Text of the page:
Feeding a newborn can be challenging. There are a lot of considerations to take into account, and it can be difficult trying to balance your own diet with your child’s. You might be worried if your child is eating too little or too much, and you might have concerns about the baby food that you’re buying them. To give you a hand, we’ve compiled this guide that will teach you how to get through the most difficult part of your child’s diet: the first year.
It’s important to remember that you should always consult your doctor before making any drastic changes to your child’s diet. You also shouldn’t stress too much about your child’s food and forget to feed yourself. If you have any doubts, remember there’s a world full of people who are more than happy to help you through communities such as Reddit. But without further ado, here’s a one-year feeding guide for your newborn baby.
This is the easiest part since for the first four months, your baby shouldn’t be eating anything solid. You should only be feeding them breast milk or formulas, nothing hard and nothing from jars. Here are a couple of tips to ensure that your child is getting the right amount of breastmilk: If your baby calms down and relaxes after feeding, then it’s a sign they are satisfied with the amount they’ve had. If your breasts feel somewhat softer after nursing your child, then it’s a good indication that your baby has emptied the milk that made them firm. However, if your baby’s urine is fairly dark, or their behaviour is fairly erratic and unable to fall asleep, it’s an indication that your baby isn’t getting enough.
Keep in mind that you can replace breast milk with a newborn formula if it’s difficult to nurse your child. There could be several reasons for this, such as not having much time with your child throughout the weekday,
This is the first milestone of your child’s development. By the halfway mark, your baby’s natural iron stores will have almost been depleted and it’s time to introduce different nutrients into their body so that they can grow to become stronger and healthier. You should start with solid foods around the 4-month mark, but be sure to consult your doctor before you feed them anything hard.
Start feeding them simple foods such as rice cereal and pureed fruits and vegetables. By simply blending a bit of cereal with several teaspoons of breast milk or your chosen formula, you’ll get the desired consistency that will make it easy for your child to swallow and digest. As the months go by, gradually increase the thickness by using less breast milk or formula. You can also puree meat if they’re easily able to eat the other pureed foods. You can start with just a single teaspoon of pureed food alongside your regular breast milk or formula.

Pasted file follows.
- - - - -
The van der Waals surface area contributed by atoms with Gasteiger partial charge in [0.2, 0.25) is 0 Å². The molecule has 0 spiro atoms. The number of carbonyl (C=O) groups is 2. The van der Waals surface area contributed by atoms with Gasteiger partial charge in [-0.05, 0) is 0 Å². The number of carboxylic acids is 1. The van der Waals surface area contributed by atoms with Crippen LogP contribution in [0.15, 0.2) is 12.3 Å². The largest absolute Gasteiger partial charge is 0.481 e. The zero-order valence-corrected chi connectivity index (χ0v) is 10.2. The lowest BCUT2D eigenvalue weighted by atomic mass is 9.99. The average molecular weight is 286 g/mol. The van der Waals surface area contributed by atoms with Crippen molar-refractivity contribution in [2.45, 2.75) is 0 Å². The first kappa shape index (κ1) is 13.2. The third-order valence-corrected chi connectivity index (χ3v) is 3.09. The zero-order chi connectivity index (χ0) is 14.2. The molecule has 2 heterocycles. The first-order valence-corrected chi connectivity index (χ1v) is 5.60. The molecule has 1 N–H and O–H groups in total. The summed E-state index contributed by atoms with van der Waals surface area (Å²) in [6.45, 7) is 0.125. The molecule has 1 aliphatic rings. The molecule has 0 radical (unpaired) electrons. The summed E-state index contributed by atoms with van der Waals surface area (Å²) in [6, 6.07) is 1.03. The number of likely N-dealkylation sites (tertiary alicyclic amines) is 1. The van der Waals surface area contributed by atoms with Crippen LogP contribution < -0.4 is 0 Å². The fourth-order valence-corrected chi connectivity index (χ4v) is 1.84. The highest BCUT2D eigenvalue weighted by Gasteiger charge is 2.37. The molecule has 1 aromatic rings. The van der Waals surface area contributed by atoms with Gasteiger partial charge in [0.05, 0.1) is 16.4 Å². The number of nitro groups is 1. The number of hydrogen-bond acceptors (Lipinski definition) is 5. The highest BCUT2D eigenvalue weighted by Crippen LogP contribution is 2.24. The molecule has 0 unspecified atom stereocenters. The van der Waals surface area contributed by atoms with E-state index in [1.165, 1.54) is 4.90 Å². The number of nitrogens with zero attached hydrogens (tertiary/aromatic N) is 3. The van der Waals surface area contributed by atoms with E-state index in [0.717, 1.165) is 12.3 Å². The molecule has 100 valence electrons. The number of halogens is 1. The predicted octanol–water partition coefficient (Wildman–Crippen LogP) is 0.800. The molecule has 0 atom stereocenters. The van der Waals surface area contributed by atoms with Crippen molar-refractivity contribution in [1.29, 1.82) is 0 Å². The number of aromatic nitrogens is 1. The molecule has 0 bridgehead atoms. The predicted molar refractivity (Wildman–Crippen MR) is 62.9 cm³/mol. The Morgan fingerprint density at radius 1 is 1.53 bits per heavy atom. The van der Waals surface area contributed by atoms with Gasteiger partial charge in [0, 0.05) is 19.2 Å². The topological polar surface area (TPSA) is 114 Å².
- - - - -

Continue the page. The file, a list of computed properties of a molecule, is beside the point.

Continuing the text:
You’re at the halfway mark! This is where you can start pureeing vegetables on a more regular basis, but it’s still a good idea to continue feeding them breast milk and formula. Try to start with vegetables and then move on to fruits later. This is because babies naturally enjoy sugar more than vegetables, and you want to build up good habits early on by introducing only a small amount of pureed fruits.
Juice can be a great substitute, but it’s important to remember that citrus juices are far too acidic for babies at this point. The concentrated sugars are also a problem for your baby, so only give juice if it’s not sweetened with sugar and if it is fortified with nutrients like vitamin C. If you absolutely have to give your baby juice, then make sure it’s diluted with water.
Up until now, your baby has probably been focusing on mainly pureed and mushy foods that are easy to swallow and digest. However, if you notice that they’re more than capable of eating solid foods now, then it’s a good sign that your child is ready to move on. Again, consult your doctor before making any drastic changes to your baby’s diet and slowly introduce these changes so that you’re not forcing your child to progress earlier than they should be.
This is where you need to start introducing things such as meats and harder foods to get your baby used to different textures. For example, try soft fruits such as mashed pears and peaches, and consider giving your baby “finger” foods. This includes cereal, scrambled eggs, well-cooked pasta and toast strips. For protein, add small bits of well-cooked meat, boneless fish, tofu and beans that have been cooked until they’re fairly mushy. As usual, you should still be feeding your child breast milk and formula, but this is the stage where you can start feeding your child bits off your own dinner plate.
And here’s the final stretch. By now your child should have been exposed to a variety of different textures and they should find it easy to swallow solid foods. With more teeth, they’re now capable of eating harder foods and should be getting accustomed to using eating utensils such as a spoon. You can start cutting up fruit into strips or cubes instead of mashing it, and you can add bite-sized vegetables such as corn, peas and baby carrots to their food.
Some mushy foods such as macaroni and cheese are great because it introduces dairy into their diet, but try not to feed them cow’s milk until they’re passed the 12-month mark. Protein is still the same, and you should keep feeding them cereals that are fortified with iron to help keep their bodies full of good nutrients. Introduce new foods one at a time and try to mix it up on a regular basis. If possible, keep a food log of the things you feed your baby so you can easily detect if they have allergies or problems with certain foods.
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